Paraskevas Vezyridis, Stephen Timmons

University of Nottingham, United Kingdom

Since the economic crisis of 2007-08, a growing global economic literature promotes the role of the State as the decisive broker of population datasets for new innovation ecosystems to sustain economic growth. In healthcare, the fight against the (economic burden of) disease and the responsibilisation of health management, amid the reduction of the welfare state, have expedited the development of national technological infrastructures for big data analytics.

This paper examines socio-technical and ethical challenges around a failed primary care programme by NHS England aiming at developing a central database of complete patient journeys for various secondary analyses. Based on ethnographic interviews with health data researchers, General Practitioners and citizens who resisted this database, we argue that a new social contract is drawn up for the commercialisation of public health data.

Understanding these state initiatives as mass surveillance programmes, patients resisted normative assumptions of size and speed towards conscribed data sharing practices. Contrary to a morality of ambiguous overriding public and science interests, they mobilised a morality of egalitarian access to public health services. Rejecting extensive institutional discretionary appropriation of data use rights, they called for more distributed forms of big data ethics so as to steer research, innovation and economic exploitation away from marketisation and the dismantling of the national health service.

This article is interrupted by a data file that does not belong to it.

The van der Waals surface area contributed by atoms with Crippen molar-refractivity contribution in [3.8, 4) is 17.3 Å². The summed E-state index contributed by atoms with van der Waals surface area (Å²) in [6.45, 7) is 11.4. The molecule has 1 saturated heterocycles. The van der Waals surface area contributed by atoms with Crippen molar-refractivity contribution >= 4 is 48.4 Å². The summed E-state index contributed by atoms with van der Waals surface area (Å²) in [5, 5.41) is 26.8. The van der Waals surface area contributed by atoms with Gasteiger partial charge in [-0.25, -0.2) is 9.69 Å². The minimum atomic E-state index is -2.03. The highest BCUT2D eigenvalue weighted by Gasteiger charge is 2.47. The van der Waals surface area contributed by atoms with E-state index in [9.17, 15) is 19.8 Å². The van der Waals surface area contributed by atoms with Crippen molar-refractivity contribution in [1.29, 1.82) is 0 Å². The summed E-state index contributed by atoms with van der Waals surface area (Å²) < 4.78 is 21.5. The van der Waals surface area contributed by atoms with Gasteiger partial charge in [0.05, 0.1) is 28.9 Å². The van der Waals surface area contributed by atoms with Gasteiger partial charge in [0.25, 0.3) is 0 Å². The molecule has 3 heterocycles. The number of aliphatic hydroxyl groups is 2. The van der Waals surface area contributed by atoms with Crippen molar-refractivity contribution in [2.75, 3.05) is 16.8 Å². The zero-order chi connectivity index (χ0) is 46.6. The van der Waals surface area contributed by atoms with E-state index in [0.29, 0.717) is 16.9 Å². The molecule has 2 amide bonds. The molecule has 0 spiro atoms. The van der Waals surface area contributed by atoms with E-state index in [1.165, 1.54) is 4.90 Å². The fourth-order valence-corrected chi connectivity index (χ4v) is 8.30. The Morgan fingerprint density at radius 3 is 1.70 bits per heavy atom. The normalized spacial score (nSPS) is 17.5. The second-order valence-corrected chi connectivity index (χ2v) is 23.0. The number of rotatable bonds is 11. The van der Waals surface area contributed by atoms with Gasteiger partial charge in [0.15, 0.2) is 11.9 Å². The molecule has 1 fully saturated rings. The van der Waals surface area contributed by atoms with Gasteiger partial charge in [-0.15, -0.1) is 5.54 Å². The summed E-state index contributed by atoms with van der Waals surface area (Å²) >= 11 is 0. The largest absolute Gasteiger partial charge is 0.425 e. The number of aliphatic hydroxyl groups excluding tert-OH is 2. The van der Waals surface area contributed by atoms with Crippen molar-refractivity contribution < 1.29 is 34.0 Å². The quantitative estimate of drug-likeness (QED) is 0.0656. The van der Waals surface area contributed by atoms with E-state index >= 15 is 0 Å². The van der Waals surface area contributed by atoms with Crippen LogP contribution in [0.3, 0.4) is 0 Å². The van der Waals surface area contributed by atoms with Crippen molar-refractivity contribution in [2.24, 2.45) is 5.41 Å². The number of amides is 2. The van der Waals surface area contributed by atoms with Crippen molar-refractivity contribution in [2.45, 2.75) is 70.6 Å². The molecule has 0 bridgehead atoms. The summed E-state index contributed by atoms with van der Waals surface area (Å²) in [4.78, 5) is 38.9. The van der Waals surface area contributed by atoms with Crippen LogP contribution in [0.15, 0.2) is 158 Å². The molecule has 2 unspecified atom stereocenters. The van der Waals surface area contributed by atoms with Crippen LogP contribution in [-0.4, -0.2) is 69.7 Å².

As the healthcare, research, business and surveillance models are becoming synonymous, we need to discuss what kind of research, service improvement and generally economic growth out of this public good is beneficial for society as a whole.

Expectations and impatience: A study of a policy mood

Heta Tarkkala1, Ilpo Helén2

1University of Eastern Finland, Finland; 2University of Eastern Finland, Finland

Across Europe, innovation policy is saturated with enthusiasm about big data. Our presentation examines a political preoccupation with digital databases and big data in the domain of health care in Finland. Finnish public health care databases and biobanks are seen to already contain big data and to offer a huge potential to make Finland a ‘test bed’ for medical genomics and personalized medicine. For past few years, national innovation strategies have highlighted visions of data-driven biomedical research and health care and focused on rearrangements to make the Finnish big health data available for ‘global’ research & development work. In the visions of innovation policy, utilization of big health data stored in public databases and biobanks will enhance scientific and, in particular, commercial competitiveness of Finland.

We analyze emerging impatience in innovation policy focused on health databases and health-related big data. Advocates of innovation in biomedical research and business encourage health sector stakeholders to move fast in making their health data more easily available and accessible. This political preoccupation spreads a mood of impatience among the actors and stakeholders who run biobanks, health care institutions and public databases and who actually plan and carry out technical and political reforms in health data management. In our paper, we point out sources and a rationale that create impatience in innovation policy, and we discuss about consequences of such a policy mood. Does impatience foster or hinder efforts to make Finland an international success story of data-driven medical genomics and personalized medicine?